By Regan Baker
Oklahoma marks my first community theatre review for Theatre Travels, and it will not be one I soon forget. Savoyards Musical Comedy Society are no strangers to Oklahoma, with this being their fifth outing of the Rodgers and Hammerstein classic since 1967, this time helmed by Director Robbie Parkin. Having never seen a Savoyards musical before I did not know what to expect but am pleased to say that Parkin’s Direction and the entire cast exceeded any expectations I may have had. With a cast of over 35 performers and a live orchestral pit (something I did not expect from a high school performing arts centre), all involved are to be highly commended for bringing this 1943 classic to life.
For those that are not across the story, Okahoma is set in Western Indian territory America in the
early 1900’s and follows the love story of cowboy Curley McLain (Joshua Thia) and winsome farmgirl Laurey Williams (Chloe Makiol). Set against a backdrop of the good-humoured and high spirted rivalry between the farmers and cowboys, Curley and Laurey dance around their feelings for each other in their pursuit of true love, but as always, this is never a smooth road.
Oh, What a Beautiful Mornin’, the opening number from Curly McLain (and one of Oklahoma’s mostfamous numbers) didn’t have me sold initially, but the performance grew in strength from here on. Possibly due in part to preview-night jitters, Thia’s voice appeared shaky and lacking slightly in confidence, though he projected well, and his vocal range reached the notes he needed. While his voice wasn’t to my personal taste, I do not want to take away from Thia as a performer as he owned the stage and encapsulated the role of Curly with ease.
Jacqui Cuny was superb as Aunt Eller, Tristan Vanyai nailed his role as Will Parker and Emma
Markham perfectly portrayed the ear-piercingly annoying Gertie Cummings. Warryn James’ hilarious take on Ali Hakim was probably one of the crowds (and my personal) favourites as he brought so much energy and characterisation to the Persian Peddler. All in all, the casting decisions were absolutely on point, and while I have only singled out a few names above, all roles were marvellously cast.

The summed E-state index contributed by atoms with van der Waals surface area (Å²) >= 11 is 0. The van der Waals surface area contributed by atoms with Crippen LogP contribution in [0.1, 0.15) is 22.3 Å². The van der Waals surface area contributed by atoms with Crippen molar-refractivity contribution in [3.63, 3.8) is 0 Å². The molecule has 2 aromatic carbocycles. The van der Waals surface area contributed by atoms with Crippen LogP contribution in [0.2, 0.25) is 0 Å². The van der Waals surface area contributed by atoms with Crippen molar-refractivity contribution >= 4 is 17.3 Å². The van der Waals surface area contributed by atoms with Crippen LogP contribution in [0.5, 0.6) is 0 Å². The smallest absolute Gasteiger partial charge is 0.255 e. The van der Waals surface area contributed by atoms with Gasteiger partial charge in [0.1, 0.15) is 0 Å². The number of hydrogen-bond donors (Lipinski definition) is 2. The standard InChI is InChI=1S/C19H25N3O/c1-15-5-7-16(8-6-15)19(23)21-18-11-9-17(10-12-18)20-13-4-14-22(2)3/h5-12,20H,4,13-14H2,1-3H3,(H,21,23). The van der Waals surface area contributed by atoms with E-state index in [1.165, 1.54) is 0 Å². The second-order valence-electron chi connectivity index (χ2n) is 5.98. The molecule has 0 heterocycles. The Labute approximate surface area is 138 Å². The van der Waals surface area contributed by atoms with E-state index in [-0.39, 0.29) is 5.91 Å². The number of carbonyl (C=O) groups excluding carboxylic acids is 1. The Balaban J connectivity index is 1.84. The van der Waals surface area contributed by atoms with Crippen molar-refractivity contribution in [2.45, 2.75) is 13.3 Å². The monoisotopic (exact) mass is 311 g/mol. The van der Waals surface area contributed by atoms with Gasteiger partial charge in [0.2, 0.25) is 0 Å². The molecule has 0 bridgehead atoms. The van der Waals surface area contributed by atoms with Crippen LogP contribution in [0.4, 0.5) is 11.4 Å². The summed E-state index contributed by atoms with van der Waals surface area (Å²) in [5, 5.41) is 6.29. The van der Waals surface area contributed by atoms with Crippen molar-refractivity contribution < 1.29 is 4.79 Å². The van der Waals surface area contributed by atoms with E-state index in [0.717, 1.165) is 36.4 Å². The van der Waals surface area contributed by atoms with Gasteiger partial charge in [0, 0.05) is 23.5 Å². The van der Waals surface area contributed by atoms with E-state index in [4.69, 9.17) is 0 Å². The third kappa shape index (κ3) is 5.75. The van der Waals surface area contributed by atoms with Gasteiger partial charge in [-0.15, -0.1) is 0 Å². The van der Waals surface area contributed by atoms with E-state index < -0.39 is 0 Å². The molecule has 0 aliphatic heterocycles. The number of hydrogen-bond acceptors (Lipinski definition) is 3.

And don’t think I have forgotten about Chloe Makiol, because as is tradition, one must save the best for last. Playing the role of the bright and sassy Laurey Williams was a perfect fit for Makiol and her performance must truly be commended. She took to the stage with grace and filled the theatre with her presence. And despite being only eighteen years old, Makiol has one of the best voices I’ve ever heard in community theatre and has a truly bright future ahead of her.
At almost three-hours in length however, the main downfall of the production was its pacing and
overall length. Some of the dance sequences carried on for two or three times longer than necessary and really stunted the progression of the overall story arc. One of the most important lessons I learnt as a scriptwriter for film and television is that every scene MUST have a purpose in progressing the storyline, and some of these dance sequences simply didn’t do this. Dance as a whole was the company’s weakness, which is completely fine considering the rarity of a triple-threat in amazing acting, singing and dancing in community theatre. For future productions my advice would be to play to your strength, which in this case was the casts’ incredible acting and vocal ability and shorten some of the longer, and somewhat unnecessary dance routines. The musical overture also seemed to go on forever and could have been cut in half as the audience was evidently put off and recommenced chattering.
My biggest annoyance of the whole performance, however, was the inconsiderate and downright
disrespectful nature of the audience. So just a reminder that no matter what show you are
attending, whether it be your third-graders dance recital, a community theatre production, or a
Broadway musical it is a simple sign of respect to (a) not talk during the performance and (b) turn off your phone. There were two phone calls during the show, multiple people chattering and the guy next to me was texting. Unbelievable.
I had to get that off my chest, but back onto the positives! I loved Savoyard’s Oklahoma. I went in
without expectation and came out thoroughly surprised and warmed by the performance as a
whole. The casting was amazing, the costuming beautiful and the singing incredible. While it is a long show, it is worth it to see, and if anything, just go to see Chloe Makiol before she makes it big – you heard it here first!
All opinions and thoughts expressed within reviews on Theatre Travels are those of the writer and not of the company at large.